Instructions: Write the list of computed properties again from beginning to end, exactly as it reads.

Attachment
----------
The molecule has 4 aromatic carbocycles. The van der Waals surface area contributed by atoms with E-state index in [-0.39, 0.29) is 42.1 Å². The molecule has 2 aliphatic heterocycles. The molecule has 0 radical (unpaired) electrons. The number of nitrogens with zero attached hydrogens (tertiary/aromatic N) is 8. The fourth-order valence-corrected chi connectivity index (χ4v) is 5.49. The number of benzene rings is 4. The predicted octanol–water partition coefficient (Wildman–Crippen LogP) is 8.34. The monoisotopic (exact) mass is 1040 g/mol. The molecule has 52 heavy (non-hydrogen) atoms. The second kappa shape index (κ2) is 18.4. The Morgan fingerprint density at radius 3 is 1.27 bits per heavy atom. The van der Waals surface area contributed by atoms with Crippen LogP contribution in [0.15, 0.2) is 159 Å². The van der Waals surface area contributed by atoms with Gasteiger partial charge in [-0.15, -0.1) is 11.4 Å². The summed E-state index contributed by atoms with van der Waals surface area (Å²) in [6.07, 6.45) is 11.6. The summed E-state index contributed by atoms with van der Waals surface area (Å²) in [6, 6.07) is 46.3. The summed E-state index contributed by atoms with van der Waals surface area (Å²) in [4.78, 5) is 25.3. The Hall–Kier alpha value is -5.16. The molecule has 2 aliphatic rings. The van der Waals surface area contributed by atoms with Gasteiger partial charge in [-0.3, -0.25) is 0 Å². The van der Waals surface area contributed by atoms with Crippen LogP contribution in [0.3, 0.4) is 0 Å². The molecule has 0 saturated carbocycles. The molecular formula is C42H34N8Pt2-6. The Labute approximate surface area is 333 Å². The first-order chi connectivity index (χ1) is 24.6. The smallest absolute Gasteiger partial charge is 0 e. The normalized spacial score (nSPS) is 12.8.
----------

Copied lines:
The molecule has 4 aromatic carbocycles. The van der Waals surface area contributed by atoms with E-state index in [-0.39, 0.29) is 42.1 Å². The molecule has 2 aliphatic heterocycles. The molecule has 0 radical (unpaired) electrons. The number of nitrogens with zero attached hydrogens (tertiary/aromatic N) is 8. The fourth-order valence-corrected chi connectivity index (χ4v) is 5.49. The number of benzene rings is 4. The predicted octanol–water partition coefficient (Wildman–Crippen LogP) is 8.34. The monoisotopic (exact) mass is 1040 g/mol. The molecule has 52 heavy (non-hydrogen) atoms. The second kappa shape index (κ2) is 18.4. The Morgan fingerprint density at radius 3 is 1.27 bits per heavy atom. The van der Waals surface area contributed by atoms with Crippen LogP contribution in [0.15, 0.2) is 159 Å². The van der Waals surface area contributed by atoms with Gasteiger partial charge in [-0.15, -0.1) is 11.4 Å². The summed E-state index contributed by atoms with van der Waals surface area (Å²) in [6.07, 6.45) is 11.6. The summed E-state index contributed by atoms with van der Waals surface area (Å²) in [6, 6.07) is 46.3. The summed E-state index contributed by atoms with van der Waals surface area (Å²) in [4.78, 5) is 25.3. The Hall–Kier alpha value is -5.16. The molecule has 2 aliphatic rings. The van der Waals surface area contributed by atoms with Gasteiger partial charge in [-0.3, -0.25) is 0 Å². The van der Waals surface area contributed by atoms with Crippen LogP contribution in [0.3, 0.4) is 0 Å². The molecule has 0 saturated carbocycles. The molecular formula is C42H34N8Pt2-6. The Labute approximate surface area is 333 Å². The first-order chi connectivity index (χ1) is 24.6. The smallest absolute Gasteiger partial charge is 0 e. The normalized spacial score (nSPS) is 12.8.